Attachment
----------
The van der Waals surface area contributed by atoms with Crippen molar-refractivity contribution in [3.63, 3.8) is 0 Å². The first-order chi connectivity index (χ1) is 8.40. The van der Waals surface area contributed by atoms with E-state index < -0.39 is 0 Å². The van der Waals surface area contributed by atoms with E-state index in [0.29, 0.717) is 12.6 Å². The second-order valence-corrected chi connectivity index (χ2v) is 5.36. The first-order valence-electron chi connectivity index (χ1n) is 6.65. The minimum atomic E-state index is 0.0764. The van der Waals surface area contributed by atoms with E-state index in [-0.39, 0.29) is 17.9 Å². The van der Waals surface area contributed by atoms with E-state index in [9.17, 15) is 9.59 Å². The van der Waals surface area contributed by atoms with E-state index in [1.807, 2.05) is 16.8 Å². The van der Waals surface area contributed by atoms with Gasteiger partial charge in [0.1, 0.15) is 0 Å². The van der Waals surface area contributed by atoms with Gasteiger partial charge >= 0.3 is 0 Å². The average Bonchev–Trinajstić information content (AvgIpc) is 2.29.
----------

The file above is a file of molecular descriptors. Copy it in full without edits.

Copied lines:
The van der Waals surface area contributed by atoms with Crippen molar-refractivity contribution in [3.63, 3.8) is 0 Å². The first-order chi connectivity index (χ1) is 8.40. The van der Waals surface area contributed by atoms with E-state index < -0.39 is 0 Å². The van der Waals surface area contributed by atoms with E-state index in [0.29, 0.717) is 12.6 Å². The second-order valence-corrected chi connectivity index (χ2v) is 5.36. The first-order valence-electron chi connectivity index (χ1n) is 6.65. The minimum atomic E-state index is 0.0764. The van der Waals surface area contributed by atoms with E-state index in [-0.39, 0.29) is 17.9 Å². The van der Waals surface area contributed by atoms with E-state index in [9.17, 15) is 9.59 Å². The van der Waals surface area contributed by atoms with E-state index in [1.807, 2.05) is 16.8 Å². The van der Waals surface area contributed by atoms with Gasteiger partial charge in [0.1, 0.15) is 0 Å². The van der Waals surface area contributed by atoms with Gasteiger partial charge >= 0.3 is 0 Å². The average Bonchev–Trinajstić information content (AvgIpc) is 2.29.